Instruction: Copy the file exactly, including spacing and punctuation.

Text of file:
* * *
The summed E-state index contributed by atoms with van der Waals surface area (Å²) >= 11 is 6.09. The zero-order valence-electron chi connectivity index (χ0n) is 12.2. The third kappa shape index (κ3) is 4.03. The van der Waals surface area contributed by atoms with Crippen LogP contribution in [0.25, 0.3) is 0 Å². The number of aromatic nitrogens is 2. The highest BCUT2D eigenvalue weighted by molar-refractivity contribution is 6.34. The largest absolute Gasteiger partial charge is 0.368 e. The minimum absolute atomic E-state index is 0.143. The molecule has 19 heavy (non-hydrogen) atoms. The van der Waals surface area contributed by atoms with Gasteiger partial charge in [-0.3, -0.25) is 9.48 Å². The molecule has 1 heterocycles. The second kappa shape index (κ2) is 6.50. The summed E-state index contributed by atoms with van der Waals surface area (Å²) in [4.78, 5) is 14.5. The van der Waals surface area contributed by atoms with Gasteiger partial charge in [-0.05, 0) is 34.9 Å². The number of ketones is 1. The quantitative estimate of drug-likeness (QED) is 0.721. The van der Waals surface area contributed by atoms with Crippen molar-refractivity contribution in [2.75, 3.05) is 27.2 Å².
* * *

The summed E-state index contributed by atoms with van der Waals surface area (Å²) >= 11 is 6.09. The zero-order valence-electron chi connectivity index (χ0n) is 12.2. The third kappa shape index (κ3) is 4.03. The van der Waals surface area contributed by atoms with Crippen LogP contribution in [0.25, 0.3) is 0 Å². The number of aromatic nitrogens is 2. The highest BCUT2D eigenvalue weighted by molar-refractivity contribution is 6.34. The largest absolute Gasteiger partial charge is 0.368 e. The minimum absolute atomic E-state index is 0.143. The molecule has 19 heavy (non-hydrogen) atoms. The van der Waals surface area contributed by atoms with Gasteiger partial charge in [-0.3, -0.25) is 9.48 Å². The molecule has 1 heterocycles. The second kappa shape index (κ2) is 6.50. The summed E-state index contributed by atoms with van der Waals surface area (Å²) in [4.78, 5) is 14.5. The van der Waals surface area contributed by atoms with Gasteiger partial charge in [-0.05, 0) is 34.9 Å². The number of ketones is 1. The quantitative estimate of drug-likeness (QED) is 0.721. The van der Waals surface area contributed by atoms with Crippen molar-refractivity contribution in [2.75, 3.05) is 27.2 Å².